Some professors will excuse an absence if a doctor’s note is presented, but this also places pressure on students. Not all illnesses require a visit to the doctor; if you are suffering from a cold, for example, you may not deem it necessary to drag yourself out of bed and to a doctor or the campus health center, which is understandable. So why must we prove that we were sick, and why does there always need to be an excuse?

Most college students are over the age of 18, with many being in their early twenties, and nearly all pay for their education in some way. Thus, the responsibility of being present in class should fall on the student and the student alone. There should not be strict standards that lead to stricter punishments. If an individual decides to skip a majority of their classes, then it is likely they will not perform well. Why then punish a student with a chronic illness, for example, for missing class due to circumstances beyond their control? 

We at The Oracle believe that penalizing students for their absences is not only unnecessary, but harmful. The difference between a student who skips class just to skip class versus one who truly must is often an obvious one, and forcing the latter’s grades to suffer due to unforeseeable circumstances is frankly unfair.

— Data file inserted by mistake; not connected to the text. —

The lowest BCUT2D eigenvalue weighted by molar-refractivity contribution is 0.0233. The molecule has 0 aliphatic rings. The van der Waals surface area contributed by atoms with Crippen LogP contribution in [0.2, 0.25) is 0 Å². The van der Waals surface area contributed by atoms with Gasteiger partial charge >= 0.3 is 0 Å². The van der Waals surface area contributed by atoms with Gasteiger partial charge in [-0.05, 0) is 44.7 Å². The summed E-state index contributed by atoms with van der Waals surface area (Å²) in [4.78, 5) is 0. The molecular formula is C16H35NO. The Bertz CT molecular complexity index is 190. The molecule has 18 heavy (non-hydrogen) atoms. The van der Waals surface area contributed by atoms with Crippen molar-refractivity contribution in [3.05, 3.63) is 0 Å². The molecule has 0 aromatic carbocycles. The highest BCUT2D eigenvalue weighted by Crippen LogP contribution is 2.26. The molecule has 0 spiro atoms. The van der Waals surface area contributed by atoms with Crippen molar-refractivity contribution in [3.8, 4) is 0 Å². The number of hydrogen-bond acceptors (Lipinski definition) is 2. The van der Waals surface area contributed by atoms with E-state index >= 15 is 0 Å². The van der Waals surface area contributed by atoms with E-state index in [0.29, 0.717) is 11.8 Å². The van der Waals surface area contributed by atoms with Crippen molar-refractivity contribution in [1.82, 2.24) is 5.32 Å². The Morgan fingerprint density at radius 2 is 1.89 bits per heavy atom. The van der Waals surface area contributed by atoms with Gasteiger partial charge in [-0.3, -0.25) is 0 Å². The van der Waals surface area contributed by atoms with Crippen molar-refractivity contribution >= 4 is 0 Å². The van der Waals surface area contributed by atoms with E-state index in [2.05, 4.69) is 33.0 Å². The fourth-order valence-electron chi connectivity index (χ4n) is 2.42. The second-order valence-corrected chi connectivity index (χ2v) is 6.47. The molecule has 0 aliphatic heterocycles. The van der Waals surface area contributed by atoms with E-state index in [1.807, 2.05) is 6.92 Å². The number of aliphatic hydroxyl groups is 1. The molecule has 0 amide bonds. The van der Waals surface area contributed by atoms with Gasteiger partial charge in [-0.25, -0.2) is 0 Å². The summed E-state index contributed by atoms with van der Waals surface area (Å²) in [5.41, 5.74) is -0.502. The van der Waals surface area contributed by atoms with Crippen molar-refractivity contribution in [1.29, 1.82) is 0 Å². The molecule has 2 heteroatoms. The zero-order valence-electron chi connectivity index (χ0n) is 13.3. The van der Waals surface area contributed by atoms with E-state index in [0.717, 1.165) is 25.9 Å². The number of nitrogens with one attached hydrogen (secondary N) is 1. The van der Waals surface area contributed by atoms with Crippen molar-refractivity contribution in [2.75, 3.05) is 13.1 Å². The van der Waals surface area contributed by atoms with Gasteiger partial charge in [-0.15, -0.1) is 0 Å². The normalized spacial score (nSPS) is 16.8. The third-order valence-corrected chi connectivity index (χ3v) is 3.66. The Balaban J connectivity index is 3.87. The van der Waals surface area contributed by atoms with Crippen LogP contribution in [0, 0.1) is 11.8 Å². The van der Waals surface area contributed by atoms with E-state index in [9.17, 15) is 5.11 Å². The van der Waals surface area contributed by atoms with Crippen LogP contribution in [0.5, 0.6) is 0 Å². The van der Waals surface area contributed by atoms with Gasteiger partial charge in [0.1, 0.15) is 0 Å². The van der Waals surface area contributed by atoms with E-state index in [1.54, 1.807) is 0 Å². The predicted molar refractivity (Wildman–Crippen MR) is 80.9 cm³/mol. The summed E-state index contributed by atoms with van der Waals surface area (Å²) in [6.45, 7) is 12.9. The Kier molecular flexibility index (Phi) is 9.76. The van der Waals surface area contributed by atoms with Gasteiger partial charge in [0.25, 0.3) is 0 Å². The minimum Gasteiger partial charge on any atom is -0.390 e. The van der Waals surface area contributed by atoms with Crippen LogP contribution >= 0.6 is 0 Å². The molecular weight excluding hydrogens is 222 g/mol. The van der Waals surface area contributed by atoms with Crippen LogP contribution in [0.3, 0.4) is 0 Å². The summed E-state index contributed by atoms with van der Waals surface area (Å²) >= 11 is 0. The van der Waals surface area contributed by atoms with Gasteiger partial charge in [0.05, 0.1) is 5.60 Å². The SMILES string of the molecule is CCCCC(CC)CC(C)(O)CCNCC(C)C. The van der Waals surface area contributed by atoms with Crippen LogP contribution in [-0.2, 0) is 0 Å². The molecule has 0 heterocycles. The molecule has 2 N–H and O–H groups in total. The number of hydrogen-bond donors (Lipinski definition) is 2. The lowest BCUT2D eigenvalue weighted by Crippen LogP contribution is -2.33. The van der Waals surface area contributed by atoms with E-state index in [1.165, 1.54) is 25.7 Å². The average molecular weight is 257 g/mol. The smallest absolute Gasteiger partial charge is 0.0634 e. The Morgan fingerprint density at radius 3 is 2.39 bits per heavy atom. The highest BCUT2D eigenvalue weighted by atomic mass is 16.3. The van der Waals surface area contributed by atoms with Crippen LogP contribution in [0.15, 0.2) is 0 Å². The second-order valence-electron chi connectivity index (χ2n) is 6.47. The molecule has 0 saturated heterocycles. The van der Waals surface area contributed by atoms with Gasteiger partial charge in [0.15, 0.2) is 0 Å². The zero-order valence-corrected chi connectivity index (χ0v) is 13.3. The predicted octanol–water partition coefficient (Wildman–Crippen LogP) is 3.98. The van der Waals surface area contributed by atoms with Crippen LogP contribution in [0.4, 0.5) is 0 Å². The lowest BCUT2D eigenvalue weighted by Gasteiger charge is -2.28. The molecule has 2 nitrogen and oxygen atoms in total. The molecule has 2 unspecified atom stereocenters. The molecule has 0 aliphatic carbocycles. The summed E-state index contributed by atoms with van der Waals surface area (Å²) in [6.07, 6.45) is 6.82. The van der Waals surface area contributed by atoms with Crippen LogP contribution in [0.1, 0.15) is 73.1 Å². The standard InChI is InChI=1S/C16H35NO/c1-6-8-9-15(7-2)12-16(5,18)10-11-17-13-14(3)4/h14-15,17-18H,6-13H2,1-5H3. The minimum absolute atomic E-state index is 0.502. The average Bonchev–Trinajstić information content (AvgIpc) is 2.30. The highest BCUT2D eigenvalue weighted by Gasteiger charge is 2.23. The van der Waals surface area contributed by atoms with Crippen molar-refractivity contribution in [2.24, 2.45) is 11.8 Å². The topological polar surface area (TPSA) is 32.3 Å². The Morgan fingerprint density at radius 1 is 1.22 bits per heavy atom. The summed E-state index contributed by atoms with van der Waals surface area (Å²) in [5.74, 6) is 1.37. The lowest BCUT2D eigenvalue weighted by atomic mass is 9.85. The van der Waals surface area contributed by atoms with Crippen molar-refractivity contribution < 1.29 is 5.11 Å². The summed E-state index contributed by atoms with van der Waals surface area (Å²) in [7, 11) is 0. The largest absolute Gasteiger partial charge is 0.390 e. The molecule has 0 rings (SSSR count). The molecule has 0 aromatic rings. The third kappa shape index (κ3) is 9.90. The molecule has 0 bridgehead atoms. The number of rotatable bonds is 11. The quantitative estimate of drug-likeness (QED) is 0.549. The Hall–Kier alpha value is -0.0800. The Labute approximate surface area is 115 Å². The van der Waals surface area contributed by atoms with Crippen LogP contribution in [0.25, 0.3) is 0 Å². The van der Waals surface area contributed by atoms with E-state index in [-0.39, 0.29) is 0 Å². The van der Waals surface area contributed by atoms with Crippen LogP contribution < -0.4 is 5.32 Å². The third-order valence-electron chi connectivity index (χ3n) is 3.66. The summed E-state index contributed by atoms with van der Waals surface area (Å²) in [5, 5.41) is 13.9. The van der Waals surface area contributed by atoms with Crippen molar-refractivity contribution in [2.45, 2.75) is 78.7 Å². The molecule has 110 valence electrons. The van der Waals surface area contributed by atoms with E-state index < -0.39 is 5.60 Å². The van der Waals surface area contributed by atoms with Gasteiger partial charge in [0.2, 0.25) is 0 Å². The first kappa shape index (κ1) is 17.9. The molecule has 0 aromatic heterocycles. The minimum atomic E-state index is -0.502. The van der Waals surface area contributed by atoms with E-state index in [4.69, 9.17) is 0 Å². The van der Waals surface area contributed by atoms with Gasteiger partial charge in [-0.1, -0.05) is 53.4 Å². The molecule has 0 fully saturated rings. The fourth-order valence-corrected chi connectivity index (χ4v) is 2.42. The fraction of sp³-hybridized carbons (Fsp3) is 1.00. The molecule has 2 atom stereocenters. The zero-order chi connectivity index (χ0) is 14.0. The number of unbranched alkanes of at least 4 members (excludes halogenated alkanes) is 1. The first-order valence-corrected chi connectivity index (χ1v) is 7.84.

This all goes back to the idea of constantly being expected to perform. In college and our society as a whole, rest is looked down upon. If you aren’t up past midnight doing work, you’re not trying hard enough, but if you don’t wake up before 9 a.m. the next morning, you’re lazy. It’s an endless cycle, and one that no one can healthily master. 

In other cultures, rest is valued. For example, in countries like Spain, it is common for offices and schools to honor a “siesta,” a nap or period of rest taken in the afternoon. This hour or so of rest is cherished in some cultures for its ability to rejuvenate an individual at the midpoint of the day. In America, a siesta would be a sign of laziness. 

Our culture views sleep deprivation as honorable, while rest and self care are luxuries. Instead of mental health care being ingrained into our schedules, we are forced to decide whether or not we want to sacrifice an allotted class absence for a dire mental health break. 

Capitalism plays a big role in why our culture considers rest to be dishonorable. There’s a common saying that Americans live to work, while Europeans work to live, and it couldn’t be more true. We are raised on values of hard work from the minute we wake up to the second we fall asleep. There is also an enormous emphasis on blaming the individual in a capitalist society. If you don’t get a job, it’s your fault; if you need a day off, there must be something wrong with you. 

We hope to see a day where our society embraces rest as a necessity rather than a luxury. Until then, we ask that more is done to ease the pressure of always being “on.” The world won’t end if we take a break.